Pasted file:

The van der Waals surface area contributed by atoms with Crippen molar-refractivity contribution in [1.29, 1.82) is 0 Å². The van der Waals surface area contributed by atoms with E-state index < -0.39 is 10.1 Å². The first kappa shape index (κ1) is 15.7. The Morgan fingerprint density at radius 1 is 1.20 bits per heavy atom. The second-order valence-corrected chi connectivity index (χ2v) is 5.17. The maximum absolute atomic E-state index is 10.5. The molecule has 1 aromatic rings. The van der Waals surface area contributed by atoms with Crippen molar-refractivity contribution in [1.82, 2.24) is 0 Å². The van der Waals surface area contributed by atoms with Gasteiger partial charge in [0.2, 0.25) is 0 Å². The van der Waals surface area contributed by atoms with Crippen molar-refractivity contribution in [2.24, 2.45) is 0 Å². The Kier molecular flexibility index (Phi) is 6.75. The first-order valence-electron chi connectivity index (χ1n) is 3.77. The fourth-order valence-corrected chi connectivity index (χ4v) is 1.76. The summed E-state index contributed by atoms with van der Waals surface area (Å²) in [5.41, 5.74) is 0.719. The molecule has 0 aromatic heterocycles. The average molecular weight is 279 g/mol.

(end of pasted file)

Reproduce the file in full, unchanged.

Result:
The van der Waals surface area contributed by atoms with Crippen molar-refractivity contribution in [1.29, 1.82) is 0 Å². The van der Waals surface area contributed by atoms with E-state index < -0.39 is 10.1 Å². The first kappa shape index (κ1) is 15.7. The Morgan fingerprint density at radius 1 is 1.20 bits per heavy atom. The second-order valence-corrected chi connectivity index (χ2v) is 5.17. The maximum absolute atomic E-state index is 10.5. The molecule has 1 aromatic rings. The van der Waals surface area contributed by atoms with Crippen molar-refractivity contribution in [1.82, 2.24) is 0 Å². The van der Waals surface area contributed by atoms with Gasteiger partial charge in [0.2, 0.25) is 0 Å². The van der Waals surface area contributed by atoms with Crippen molar-refractivity contribution in [2.24, 2.45) is 0 Å². The Kier molecular flexibility index (Phi) is 6.75. The first-order valence-electron chi connectivity index (χ1n) is 3.77. The fourth-order valence-corrected chi connectivity index (χ4v) is 1.76. The summed E-state index contributed by atoms with van der Waals surface area (Å²) in [5.41, 5.74) is 0.719. The molecule has 0 aromatic heterocycles. The average molecular weight is 279 g/mol.